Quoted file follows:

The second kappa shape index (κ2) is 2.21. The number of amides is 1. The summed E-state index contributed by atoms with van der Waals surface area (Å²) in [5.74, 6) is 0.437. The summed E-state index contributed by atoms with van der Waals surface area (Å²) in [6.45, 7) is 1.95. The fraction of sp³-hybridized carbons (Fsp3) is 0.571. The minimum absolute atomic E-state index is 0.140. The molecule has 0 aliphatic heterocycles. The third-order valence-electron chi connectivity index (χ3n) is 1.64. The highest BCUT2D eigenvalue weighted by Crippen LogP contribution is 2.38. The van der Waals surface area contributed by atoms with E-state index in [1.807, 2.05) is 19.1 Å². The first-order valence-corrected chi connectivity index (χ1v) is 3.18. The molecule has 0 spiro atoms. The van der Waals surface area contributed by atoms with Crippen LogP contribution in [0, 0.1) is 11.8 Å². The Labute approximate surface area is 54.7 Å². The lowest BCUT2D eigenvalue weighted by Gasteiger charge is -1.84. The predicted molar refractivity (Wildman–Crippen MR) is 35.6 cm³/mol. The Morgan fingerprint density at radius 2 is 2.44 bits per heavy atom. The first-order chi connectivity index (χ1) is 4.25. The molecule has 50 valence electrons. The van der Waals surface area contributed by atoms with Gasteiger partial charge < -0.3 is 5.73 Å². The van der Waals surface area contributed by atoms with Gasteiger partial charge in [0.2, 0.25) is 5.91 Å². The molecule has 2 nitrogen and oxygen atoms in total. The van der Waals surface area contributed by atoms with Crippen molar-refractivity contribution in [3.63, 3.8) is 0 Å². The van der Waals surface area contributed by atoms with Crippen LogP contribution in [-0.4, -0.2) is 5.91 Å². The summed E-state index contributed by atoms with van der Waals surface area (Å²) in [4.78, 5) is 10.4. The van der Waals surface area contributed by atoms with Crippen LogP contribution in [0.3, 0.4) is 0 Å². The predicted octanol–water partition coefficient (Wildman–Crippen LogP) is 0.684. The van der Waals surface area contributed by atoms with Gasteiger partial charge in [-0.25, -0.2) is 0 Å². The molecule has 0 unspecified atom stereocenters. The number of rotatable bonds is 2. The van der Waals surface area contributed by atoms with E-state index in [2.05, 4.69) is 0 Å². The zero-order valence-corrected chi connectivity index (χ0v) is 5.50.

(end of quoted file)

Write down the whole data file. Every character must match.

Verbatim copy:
The second kappa shape index (κ2) is 2.21. The number of amides is 1. The summed E-state index contributed by atoms with van der Waals surface area (Å²) in [5.74, 6) is 0.437. The summed E-state index contributed by atoms with van der Waals surface area (Å²) in [6.45, 7) is 1.95. The fraction of sp³-hybridized carbons (Fsp3) is 0.571. The minimum absolute atomic E-state index is 0.140. The molecule has 0 aliphatic heterocycles. The third-order valence-electron chi connectivity index (χ3n) is 1.64. The highest BCUT2D eigenvalue weighted by Crippen LogP contribution is 2.38. The van der Waals surface area contributed by atoms with E-state index in [1.807, 2.05) is 19.1 Å². The first-order valence-corrected chi connectivity index (χ1v) is 3.18. The molecule has 0 spiro atoms. The van der Waals surface area contributed by atoms with Crippen LogP contribution in [0, 0.1) is 11.8 Å². The Labute approximate surface area is 54.7 Å². The lowest BCUT2D eigenvalue weighted by Gasteiger charge is -1.84. The predicted molar refractivity (Wildman–Crippen MR) is 35.6 cm³/mol. The Morgan fingerprint density at radius 2 is 2.44 bits per heavy atom. The first-order chi connectivity index (χ1) is 4.25. The molecule has 50 valence electrons. The van der Waals surface area contributed by atoms with Gasteiger partial charge < -0.3 is 5.73 Å². The van der Waals surface area contributed by atoms with Gasteiger partial charge in [0.2, 0.25) is 5.91 Å². The molecule has 2 nitrogen and oxygen atoms in total. The van der Waals surface area contributed by atoms with Crippen molar-refractivity contribution in [3.63, 3.8) is 0 Å². The van der Waals surface area contributed by atoms with Crippen LogP contribution in [-0.4, -0.2) is 5.91 Å². The summed E-state index contributed by atoms with van der Waals surface area (Å²) in [4.78, 5) is 10.4. The van der Waals surface area contributed by atoms with Crippen LogP contribution in [0.3, 0.4) is 0 Å². The predicted octanol–water partition coefficient (Wildman–Crippen LogP) is 0.684. The van der Waals surface area contributed by atoms with Gasteiger partial charge in [-0.25, -0.2) is 0 Å². The molecule has 0 unspecified atom stereocenters. The number of rotatable bonds is 2. The van der Waals surface area contributed by atoms with E-state index in [2.05, 4.69) is 0 Å². The zero-order valence-corrected chi connectivity index (χ0v) is 5.50.